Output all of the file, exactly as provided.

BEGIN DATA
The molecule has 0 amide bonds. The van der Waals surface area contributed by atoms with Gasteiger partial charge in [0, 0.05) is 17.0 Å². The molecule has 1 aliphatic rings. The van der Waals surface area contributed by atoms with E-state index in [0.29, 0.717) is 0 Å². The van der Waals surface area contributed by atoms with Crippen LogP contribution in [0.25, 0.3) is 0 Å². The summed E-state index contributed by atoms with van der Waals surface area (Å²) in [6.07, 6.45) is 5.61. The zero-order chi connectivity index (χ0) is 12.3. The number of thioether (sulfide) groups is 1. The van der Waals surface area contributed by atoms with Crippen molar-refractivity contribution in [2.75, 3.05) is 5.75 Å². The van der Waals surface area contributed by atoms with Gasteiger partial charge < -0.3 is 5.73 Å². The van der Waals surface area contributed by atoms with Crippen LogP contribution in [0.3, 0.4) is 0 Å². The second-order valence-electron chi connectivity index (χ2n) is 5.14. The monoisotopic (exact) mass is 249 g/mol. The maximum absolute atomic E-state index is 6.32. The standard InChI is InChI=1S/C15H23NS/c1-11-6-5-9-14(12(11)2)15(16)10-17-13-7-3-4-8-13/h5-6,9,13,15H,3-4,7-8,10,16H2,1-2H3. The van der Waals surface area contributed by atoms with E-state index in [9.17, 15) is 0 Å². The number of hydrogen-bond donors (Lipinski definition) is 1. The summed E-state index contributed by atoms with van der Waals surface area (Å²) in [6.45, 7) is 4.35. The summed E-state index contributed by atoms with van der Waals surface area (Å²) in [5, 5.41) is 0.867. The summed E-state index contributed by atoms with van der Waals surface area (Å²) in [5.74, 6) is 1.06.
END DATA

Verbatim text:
The molecule has 0 amide bonds. The van der Waals surface area contributed by atoms with Gasteiger partial charge in [0, 0.05) is 17.0 Å². The molecule has 1 aliphatic rings. The van der Waals surface area contributed by atoms with E-state index in [0.29, 0.717) is 0 Å². The van der Waals surface area contributed by atoms with Crippen LogP contribution in [0.25, 0.3) is 0 Å². The summed E-state index contributed by atoms with van der Waals surface area (Å²) in [6.07, 6.45) is 5.61. The zero-order chi connectivity index (χ0) is 12.3. The number of thioether (sulfide) groups is 1. The van der Waals surface area contributed by atoms with Crippen molar-refractivity contribution in [2.75, 3.05) is 5.75 Å². The van der Waals surface area contributed by atoms with Gasteiger partial charge < -0.3 is 5.73 Å². The van der Waals surface area contributed by atoms with Crippen LogP contribution in [0.3, 0.4) is 0 Å². The second-order valence-electron chi connectivity index (χ2n) is 5.14. The monoisotopic (exact) mass is 249 g/mol. The maximum absolute atomic E-state index is 6.32. The standard InChI is InChI=1S/C15H23NS/c1-11-6-5-9-14(12(11)2)15(16)10-17-13-7-3-4-8-13/h5-6,9,13,15H,3-4,7-8,10,16H2,1-2H3. The van der Waals surface area contributed by atoms with E-state index in [9.17, 15) is 0 Å². The number of hydrogen-bond donors (Lipinski definition) is 1. The summed E-state index contributed by atoms with van der Waals surface area (Å²) in [6.45, 7) is 4.35. The summed E-state index contributed by atoms with van der Waals surface area (Å²) in [5, 5.41) is 0.867. The summed E-state index contributed by atoms with van der Waals surface area (Å²) in [5.74, 6) is 1.06.